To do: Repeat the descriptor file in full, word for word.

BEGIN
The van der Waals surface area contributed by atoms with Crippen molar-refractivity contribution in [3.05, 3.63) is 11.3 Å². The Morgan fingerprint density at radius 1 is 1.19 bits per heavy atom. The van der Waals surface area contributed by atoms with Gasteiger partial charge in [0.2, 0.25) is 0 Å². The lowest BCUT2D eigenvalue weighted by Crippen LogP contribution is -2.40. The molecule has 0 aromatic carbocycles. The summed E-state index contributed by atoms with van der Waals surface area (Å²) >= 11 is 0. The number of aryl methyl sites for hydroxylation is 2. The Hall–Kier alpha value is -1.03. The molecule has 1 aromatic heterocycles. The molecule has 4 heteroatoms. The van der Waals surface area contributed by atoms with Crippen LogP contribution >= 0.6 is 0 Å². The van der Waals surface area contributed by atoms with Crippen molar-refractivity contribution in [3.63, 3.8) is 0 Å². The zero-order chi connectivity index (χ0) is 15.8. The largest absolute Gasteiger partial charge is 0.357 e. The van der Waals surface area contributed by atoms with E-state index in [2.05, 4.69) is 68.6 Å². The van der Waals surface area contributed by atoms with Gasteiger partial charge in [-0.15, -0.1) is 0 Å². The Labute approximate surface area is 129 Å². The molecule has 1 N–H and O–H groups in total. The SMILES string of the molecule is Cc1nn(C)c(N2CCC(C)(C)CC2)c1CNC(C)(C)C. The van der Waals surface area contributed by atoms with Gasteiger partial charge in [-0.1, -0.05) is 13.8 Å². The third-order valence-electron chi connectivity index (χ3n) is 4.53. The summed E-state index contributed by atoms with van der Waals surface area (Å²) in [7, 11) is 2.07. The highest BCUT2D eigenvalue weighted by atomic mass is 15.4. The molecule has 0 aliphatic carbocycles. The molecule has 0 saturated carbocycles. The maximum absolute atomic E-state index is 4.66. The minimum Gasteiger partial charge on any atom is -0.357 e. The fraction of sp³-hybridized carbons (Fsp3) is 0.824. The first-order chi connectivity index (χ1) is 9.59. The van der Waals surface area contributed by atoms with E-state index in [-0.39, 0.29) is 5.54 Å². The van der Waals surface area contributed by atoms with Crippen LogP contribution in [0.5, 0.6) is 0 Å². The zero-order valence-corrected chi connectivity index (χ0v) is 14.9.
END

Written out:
The van der Waals surface area contributed by atoms with Crippen molar-refractivity contribution in [3.05, 3.63) is 11.3 Å². The Morgan fingerprint density at radius 1 is 1.19 bits per heavy atom. The van der Waals surface area contributed by atoms with Gasteiger partial charge in [0.2, 0.25) is 0 Å². The lowest BCUT2D eigenvalue weighted by Crippen LogP contribution is -2.40. The molecule has 0 aromatic carbocycles. The summed E-state index contributed by atoms with van der Waals surface area (Å²) >= 11 is 0. The number of aryl methyl sites for hydroxylation is 2. The Hall–Kier alpha value is -1.03. The molecule has 1 aromatic heterocycles. The molecule has 4 heteroatoms. The van der Waals surface area contributed by atoms with Crippen LogP contribution >= 0.6 is 0 Å². The van der Waals surface area contributed by atoms with Crippen molar-refractivity contribution in [3.63, 3.8) is 0 Å². The zero-order chi connectivity index (χ0) is 15.8. The largest absolute Gasteiger partial charge is 0.357 e. The van der Waals surface area contributed by atoms with E-state index in [2.05, 4.69) is 68.6 Å². The van der Waals surface area contributed by atoms with Gasteiger partial charge in [-0.15, -0.1) is 0 Å². The Labute approximate surface area is 129 Å². The molecule has 1 N–H and O–H groups in total. The SMILES string of the molecule is Cc1nn(C)c(N2CCC(C)(C)CC2)c1CNC(C)(C)C. The van der Waals surface area contributed by atoms with Gasteiger partial charge in [-0.1, -0.05) is 13.8 Å². The third-order valence-electron chi connectivity index (χ3n) is 4.53. The summed E-state index contributed by atoms with van der Waals surface area (Å²) in [7, 11) is 2.07. The highest BCUT2D eigenvalue weighted by atomic mass is 15.4. The molecule has 0 aliphatic carbocycles. The molecule has 0 saturated carbocycles. The maximum absolute atomic E-state index is 4.66. The minimum Gasteiger partial charge on any atom is -0.357 e. The fraction of sp³-hybridized carbons (Fsp3) is 0.824. The first-order chi connectivity index (χ1) is 9.59. The van der Waals surface area contributed by atoms with E-state index in [-0.39, 0.29) is 5.54 Å². The van der Waals surface area contributed by atoms with Crippen LogP contribution in [0.5, 0.6) is 0 Å². The zero-order valence-corrected chi connectivity index (χ0v) is 14.9.